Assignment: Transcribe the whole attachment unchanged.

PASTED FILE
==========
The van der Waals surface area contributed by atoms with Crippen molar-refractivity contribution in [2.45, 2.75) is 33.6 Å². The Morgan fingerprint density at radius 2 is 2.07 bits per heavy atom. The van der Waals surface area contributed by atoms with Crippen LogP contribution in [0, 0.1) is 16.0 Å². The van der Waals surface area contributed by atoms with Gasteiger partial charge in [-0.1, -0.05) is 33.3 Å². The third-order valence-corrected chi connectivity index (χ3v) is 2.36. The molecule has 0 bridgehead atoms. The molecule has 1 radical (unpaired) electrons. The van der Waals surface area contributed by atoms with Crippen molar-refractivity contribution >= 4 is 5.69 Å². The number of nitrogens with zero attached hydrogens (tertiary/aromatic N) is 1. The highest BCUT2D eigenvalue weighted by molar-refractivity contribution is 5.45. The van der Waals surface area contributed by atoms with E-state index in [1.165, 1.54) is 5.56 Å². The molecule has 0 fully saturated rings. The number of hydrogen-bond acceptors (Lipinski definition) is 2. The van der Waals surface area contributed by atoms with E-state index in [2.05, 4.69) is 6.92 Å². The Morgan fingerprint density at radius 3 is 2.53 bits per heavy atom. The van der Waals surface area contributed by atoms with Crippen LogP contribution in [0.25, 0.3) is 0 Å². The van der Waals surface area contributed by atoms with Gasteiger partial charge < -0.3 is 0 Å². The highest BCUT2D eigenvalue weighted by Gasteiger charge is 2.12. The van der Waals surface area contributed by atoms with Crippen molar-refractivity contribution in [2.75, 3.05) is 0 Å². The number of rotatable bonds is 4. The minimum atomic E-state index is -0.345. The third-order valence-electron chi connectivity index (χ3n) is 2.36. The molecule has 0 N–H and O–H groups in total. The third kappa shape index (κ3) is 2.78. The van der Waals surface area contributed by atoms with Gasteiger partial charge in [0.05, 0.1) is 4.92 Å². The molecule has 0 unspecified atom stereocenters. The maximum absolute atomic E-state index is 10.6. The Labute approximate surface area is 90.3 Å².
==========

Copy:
The van der Waals surface area contributed by atoms with Crippen molar-refractivity contribution in [2.45, 2.75) is 33.6 Å². The Morgan fingerprint density at radius 2 is 2.07 bits per heavy atom. The van der Waals surface area contributed by atoms with Crippen LogP contribution in [0, 0.1) is 16.0 Å². The van der Waals surface area contributed by atoms with Gasteiger partial charge in [-0.1, -0.05) is 33.3 Å². The third-order valence-corrected chi connectivity index (χ3v) is 2.36. The molecule has 0 bridgehead atoms. The molecule has 1 radical (unpaired) electrons. The van der Waals surface area contributed by atoms with Crippen molar-refractivity contribution >= 4 is 5.69 Å². The number of nitrogens with zero attached hydrogens (tertiary/aromatic N) is 1. The highest BCUT2D eigenvalue weighted by molar-refractivity contribution is 5.45. The van der Waals surface area contributed by atoms with E-state index in [1.165, 1.54) is 5.56 Å². The molecule has 0 fully saturated rings. The number of hydrogen-bond acceptors (Lipinski definition) is 2. The van der Waals surface area contributed by atoms with E-state index in [2.05, 4.69) is 6.92 Å². The Morgan fingerprint density at radius 3 is 2.53 bits per heavy atom. The van der Waals surface area contributed by atoms with Crippen LogP contribution in [0.25, 0.3) is 0 Å². The van der Waals surface area contributed by atoms with Gasteiger partial charge < -0.3 is 0 Å². The highest BCUT2D eigenvalue weighted by Gasteiger charge is 2.12. The van der Waals surface area contributed by atoms with Crippen molar-refractivity contribution in [2.75, 3.05) is 0 Å². The number of rotatable bonds is 4. The minimum atomic E-state index is -0.345. The third-order valence-electron chi connectivity index (χ3n) is 2.36. The molecule has 0 N–H and O–H groups in total. The third kappa shape index (κ3) is 2.78. The van der Waals surface area contributed by atoms with Gasteiger partial charge in [0.05, 0.1) is 4.92 Å². The molecule has 0 unspecified atom stereocenters. The maximum absolute atomic E-state index is 10.6. The Labute approximate surface area is 90.3 Å².